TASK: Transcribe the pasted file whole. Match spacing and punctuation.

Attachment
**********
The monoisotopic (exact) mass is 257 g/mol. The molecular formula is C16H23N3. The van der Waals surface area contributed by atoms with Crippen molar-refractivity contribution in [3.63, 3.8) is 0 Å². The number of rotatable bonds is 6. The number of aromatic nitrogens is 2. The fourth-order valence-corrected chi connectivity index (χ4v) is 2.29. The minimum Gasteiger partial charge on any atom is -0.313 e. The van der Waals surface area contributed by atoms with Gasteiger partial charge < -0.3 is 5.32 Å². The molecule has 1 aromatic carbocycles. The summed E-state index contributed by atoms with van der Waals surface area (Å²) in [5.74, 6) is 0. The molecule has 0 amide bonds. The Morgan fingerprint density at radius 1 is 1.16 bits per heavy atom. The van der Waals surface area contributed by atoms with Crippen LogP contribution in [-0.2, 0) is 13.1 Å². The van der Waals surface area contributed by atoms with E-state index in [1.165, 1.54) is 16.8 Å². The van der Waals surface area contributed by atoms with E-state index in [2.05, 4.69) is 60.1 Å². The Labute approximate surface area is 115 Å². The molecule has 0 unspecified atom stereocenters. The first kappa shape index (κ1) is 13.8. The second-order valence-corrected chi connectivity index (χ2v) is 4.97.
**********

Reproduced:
The monoisotopic (exact) mass is 257 g/mol. The molecular formula is C16H23N3. The van der Waals surface area contributed by atoms with Crippen molar-refractivity contribution in [3.63, 3.8) is 0 Å². The number of rotatable bonds is 6. The number of aromatic nitrogens is 2. The fourth-order valence-corrected chi connectivity index (χ4v) is 2.29. The minimum Gasteiger partial charge on any atom is -0.313 e. The van der Waals surface area contributed by atoms with Gasteiger partial charge < -0.3 is 5.32 Å². The molecule has 1 aromatic carbocycles. The summed E-state index contributed by atoms with van der Waals surface area (Å²) in [5.74, 6) is 0. The molecule has 0 amide bonds. The Morgan fingerprint density at radius 1 is 1.16 bits per heavy atom. The van der Waals surface area contributed by atoms with Crippen LogP contribution in [-0.2, 0) is 13.1 Å². The van der Waals surface area contributed by atoms with E-state index in [1.165, 1.54) is 16.8 Å². The van der Waals surface area contributed by atoms with E-state index in [2.05, 4.69) is 60.1 Å². The Labute approximate surface area is 115 Å². The molecule has 0 unspecified atom stereocenters. The first kappa shape index (κ1) is 13.8. The second-order valence-corrected chi connectivity index (χ2v) is 4.97.